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Peace and Truce of God (Medieval religious movements)

The Peace and Truce of God (Latin: Pax et treuga Dei; German: Gottesfrieden; French: Paix de Dieu; Catalan: Pau i Treva de Déu) was a movement in the Middle Ages led by the Catholic Church and the first mass peace movement in history.[1] The goal of both the Pax Dei and the Treuga Dei was to limit the violence of feuding endemic to the western half of the former Carolingian Empire – following its collapse in the middle of the 9th century – using the threat of spiritual sanctions.[2] The eastern half of the former Carolingian Empire did not experience the same collapse of central authority, and neither did England.[3]

The Peace of God was first proclaimed in 989, at the Council of Charroux. It sought to protect ecclesiastical property, agricultural resources and unarmed clerics.[4] The Truce of God, first proclaimed in 1027 at the Council of Toulouges, attempted to limit the days of the week and times of year that the nobility engaged in violence.The movement survived in some form until the thirteenth century.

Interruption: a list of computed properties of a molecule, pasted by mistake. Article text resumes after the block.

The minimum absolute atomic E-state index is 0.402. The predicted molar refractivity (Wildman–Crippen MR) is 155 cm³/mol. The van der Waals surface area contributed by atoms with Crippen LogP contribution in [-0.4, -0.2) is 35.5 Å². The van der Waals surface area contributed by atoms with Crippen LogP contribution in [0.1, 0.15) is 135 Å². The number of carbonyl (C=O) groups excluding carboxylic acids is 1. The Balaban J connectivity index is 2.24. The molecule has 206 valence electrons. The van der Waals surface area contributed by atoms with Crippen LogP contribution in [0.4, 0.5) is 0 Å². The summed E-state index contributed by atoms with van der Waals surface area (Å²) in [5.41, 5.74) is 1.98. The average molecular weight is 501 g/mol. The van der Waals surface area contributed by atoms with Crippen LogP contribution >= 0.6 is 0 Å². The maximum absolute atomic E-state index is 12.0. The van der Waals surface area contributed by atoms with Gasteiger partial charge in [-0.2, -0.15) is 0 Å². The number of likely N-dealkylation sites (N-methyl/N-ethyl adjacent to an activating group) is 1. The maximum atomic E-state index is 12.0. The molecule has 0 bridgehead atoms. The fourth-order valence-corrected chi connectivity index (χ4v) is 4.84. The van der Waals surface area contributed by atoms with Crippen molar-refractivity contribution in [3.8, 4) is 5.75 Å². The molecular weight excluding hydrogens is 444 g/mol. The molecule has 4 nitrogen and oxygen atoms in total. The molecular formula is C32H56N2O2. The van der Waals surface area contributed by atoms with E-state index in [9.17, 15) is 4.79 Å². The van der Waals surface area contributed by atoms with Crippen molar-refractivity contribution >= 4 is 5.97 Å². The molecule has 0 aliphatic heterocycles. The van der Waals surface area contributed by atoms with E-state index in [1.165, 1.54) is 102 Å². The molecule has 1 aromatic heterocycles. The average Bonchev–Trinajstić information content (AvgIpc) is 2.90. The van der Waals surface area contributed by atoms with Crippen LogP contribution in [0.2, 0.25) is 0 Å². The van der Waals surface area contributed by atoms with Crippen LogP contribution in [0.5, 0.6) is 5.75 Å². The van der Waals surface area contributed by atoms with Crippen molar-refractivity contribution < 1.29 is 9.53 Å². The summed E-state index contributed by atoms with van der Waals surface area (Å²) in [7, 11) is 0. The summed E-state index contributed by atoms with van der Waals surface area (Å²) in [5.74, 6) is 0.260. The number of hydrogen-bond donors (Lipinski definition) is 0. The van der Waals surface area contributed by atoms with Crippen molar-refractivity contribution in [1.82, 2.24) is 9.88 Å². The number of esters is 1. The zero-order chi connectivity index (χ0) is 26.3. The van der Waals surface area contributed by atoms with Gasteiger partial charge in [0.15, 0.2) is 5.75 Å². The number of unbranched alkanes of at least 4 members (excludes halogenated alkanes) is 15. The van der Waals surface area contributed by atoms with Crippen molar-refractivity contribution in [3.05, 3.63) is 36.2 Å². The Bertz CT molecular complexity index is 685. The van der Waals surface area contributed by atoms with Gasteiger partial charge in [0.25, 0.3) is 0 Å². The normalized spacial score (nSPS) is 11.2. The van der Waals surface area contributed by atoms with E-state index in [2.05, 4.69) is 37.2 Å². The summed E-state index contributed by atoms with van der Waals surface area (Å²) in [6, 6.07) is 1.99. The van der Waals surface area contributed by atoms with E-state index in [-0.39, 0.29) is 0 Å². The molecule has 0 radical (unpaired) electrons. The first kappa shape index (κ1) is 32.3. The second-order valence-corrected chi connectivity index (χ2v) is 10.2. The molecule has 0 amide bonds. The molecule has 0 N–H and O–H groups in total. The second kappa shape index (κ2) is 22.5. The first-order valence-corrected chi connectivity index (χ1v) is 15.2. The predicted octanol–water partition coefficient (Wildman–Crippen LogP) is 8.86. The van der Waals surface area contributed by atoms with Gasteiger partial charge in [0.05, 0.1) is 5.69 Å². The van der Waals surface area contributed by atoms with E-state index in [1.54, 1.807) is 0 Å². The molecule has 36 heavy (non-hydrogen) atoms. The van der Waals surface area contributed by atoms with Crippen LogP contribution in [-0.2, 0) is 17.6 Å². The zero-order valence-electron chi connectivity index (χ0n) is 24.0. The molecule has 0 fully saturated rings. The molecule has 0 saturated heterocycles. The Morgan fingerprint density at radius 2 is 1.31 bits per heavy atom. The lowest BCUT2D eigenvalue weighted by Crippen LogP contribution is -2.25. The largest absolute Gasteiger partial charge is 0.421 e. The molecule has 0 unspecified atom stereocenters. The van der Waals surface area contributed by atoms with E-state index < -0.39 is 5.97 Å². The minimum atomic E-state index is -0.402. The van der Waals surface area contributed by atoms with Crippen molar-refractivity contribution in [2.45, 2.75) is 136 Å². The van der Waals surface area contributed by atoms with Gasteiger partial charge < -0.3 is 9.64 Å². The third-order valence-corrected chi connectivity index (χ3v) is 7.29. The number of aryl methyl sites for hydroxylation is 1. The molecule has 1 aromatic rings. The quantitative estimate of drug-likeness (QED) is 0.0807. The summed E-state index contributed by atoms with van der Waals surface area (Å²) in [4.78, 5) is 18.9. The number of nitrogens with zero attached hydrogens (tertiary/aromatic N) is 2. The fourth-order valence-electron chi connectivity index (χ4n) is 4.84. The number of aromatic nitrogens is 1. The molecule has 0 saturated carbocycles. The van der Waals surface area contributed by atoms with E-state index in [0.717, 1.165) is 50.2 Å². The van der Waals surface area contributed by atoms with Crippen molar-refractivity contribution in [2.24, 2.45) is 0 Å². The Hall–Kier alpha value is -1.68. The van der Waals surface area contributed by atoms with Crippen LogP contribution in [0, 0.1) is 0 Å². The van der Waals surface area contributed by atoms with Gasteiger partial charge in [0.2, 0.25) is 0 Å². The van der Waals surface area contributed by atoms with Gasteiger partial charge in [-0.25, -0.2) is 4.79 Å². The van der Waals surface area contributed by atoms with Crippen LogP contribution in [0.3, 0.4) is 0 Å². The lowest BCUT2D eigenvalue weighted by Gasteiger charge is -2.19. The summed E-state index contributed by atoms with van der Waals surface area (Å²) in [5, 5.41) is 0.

Source: Peace and Truce of God – Wikipedia


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  1. Tim B.

    Robert the Pious (996–1031) espouses an oath that combines both religious movements:

    “I will not infringe on the Church in any way. I will not hurt a cleric or a monk if unarmed. I will not steal an ox, cow, pig, sheep, goat, ass, or a mare with colt. I will not attack a villain or villainess or servants or merchants for ransom. I will not take a mule or a horse male or female or a colt in pasture from any man from the calends of March to the feast of the All Saints unless to recover a debt. I will not burn houses or destroy them unless there is a knight inside. I will not root up vines. I will not attack noble ladies traveling without husband nor their maids, nor widows or nuns unless it is their fault. From the beginning of Lent to the end of Easter I will not attack an unarmed knight.[26]”

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